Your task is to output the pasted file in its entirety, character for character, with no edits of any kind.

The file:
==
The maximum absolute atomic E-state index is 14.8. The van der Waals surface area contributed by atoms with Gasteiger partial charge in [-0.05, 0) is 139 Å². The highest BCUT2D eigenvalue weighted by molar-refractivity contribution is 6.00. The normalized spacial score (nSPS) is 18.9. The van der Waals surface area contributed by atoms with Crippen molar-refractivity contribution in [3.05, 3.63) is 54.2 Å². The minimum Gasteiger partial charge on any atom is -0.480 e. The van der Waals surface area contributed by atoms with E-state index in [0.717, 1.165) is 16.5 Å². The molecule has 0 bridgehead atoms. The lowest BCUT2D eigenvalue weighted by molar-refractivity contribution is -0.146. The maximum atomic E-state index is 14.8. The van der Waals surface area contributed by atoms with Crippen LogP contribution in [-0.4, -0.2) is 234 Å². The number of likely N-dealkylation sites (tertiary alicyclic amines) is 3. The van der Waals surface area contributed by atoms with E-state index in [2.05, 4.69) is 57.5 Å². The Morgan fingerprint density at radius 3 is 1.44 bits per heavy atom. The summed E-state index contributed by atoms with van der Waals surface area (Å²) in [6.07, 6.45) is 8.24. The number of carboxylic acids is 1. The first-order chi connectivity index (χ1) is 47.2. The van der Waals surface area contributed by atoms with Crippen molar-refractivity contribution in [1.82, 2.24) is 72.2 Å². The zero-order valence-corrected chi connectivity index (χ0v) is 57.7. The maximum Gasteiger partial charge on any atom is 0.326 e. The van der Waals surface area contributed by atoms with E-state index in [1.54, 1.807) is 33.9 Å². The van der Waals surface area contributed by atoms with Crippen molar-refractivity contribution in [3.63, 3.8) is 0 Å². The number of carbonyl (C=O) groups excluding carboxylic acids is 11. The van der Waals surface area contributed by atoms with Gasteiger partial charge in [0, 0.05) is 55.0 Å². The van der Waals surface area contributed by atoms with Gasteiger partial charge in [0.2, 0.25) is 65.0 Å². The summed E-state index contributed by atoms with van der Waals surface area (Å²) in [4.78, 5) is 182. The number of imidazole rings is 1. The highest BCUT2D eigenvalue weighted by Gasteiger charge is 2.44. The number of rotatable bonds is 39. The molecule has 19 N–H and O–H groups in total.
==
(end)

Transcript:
The maximum absolute atomic E-state index is 14.8. The van der Waals surface area contributed by atoms with Gasteiger partial charge in [-0.05, 0) is 139 Å². The highest BCUT2D eigenvalue weighted by molar-refractivity contribution is 6.00. The normalized spacial score (nSPS) is 18.9. The van der Waals surface area contributed by atoms with Crippen molar-refractivity contribution in [3.05, 3.63) is 54.2 Å². The minimum Gasteiger partial charge on any atom is -0.480 e. The van der Waals surface area contributed by atoms with E-state index in [0.717, 1.165) is 16.5 Å². The molecule has 0 bridgehead atoms. The lowest BCUT2D eigenvalue weighted by molar-refractivity contribution is -0.146. The maximum atomic E-state index is 14.8. The van der Waals surface area contributed by atoms with Crippen LogP contribution in [-0.4, -0.2) is 234 Å². The number of likely N-dealkylation sites (tertiary alicyclic amines) is 3. The van der Waals surface area contributed by atoms with E-state index in [2.05, 4.69) is 57.5 Å². The Morgan fingerprint density at radius 3 is 1.44 bits per heavy atom. The summed E-state index contributed by atoms with van der Waals surface area (Å²) in [6.07, 6.45) is 8.24. The number of carboxylic acids is 1. The first-order chi connectivity index (χ1) is 47.2. The van der Waals surface area contributed by atoms with Crippen molar-refractivity contribution in [1.82, 2.24) is 72.2 Å². The zero-order valence-corrected chi connectivity index (χ0v) is 57.7. The maximum Gasteiger partial charge on any atom is 0.326 e. The van der Waals surface area contributed by atoms with E-state index in [1.54, 1.807) is 33.9 Å². The van der Waals surface area contributed by atoms with Crippen molar-refractivity contribution in [3.63, 3.8) is 0 Å². The number of carbonyl (C=O) groups excluding carboxylic acids is 11. The van der Waals surface area contributed by atoms with Gasteiger partial charge in [0, 0.05) is 55.0 Å². The van der Waals surface area contributed by atoms with Gasteiger partial charge in [0.2, 0.25) is 65.0 Å². The summed E-state index contributed by atoms with van der Waals surface area (Å²) in [4.78, 5) is 182. The number of imidazole rings is 1. The highest BCUT2D eigenvalue weighted by Gasteiger charge is 2.44. The number of rotatable bonds is 39. The molecule has 19 N–H and O–H groups in total.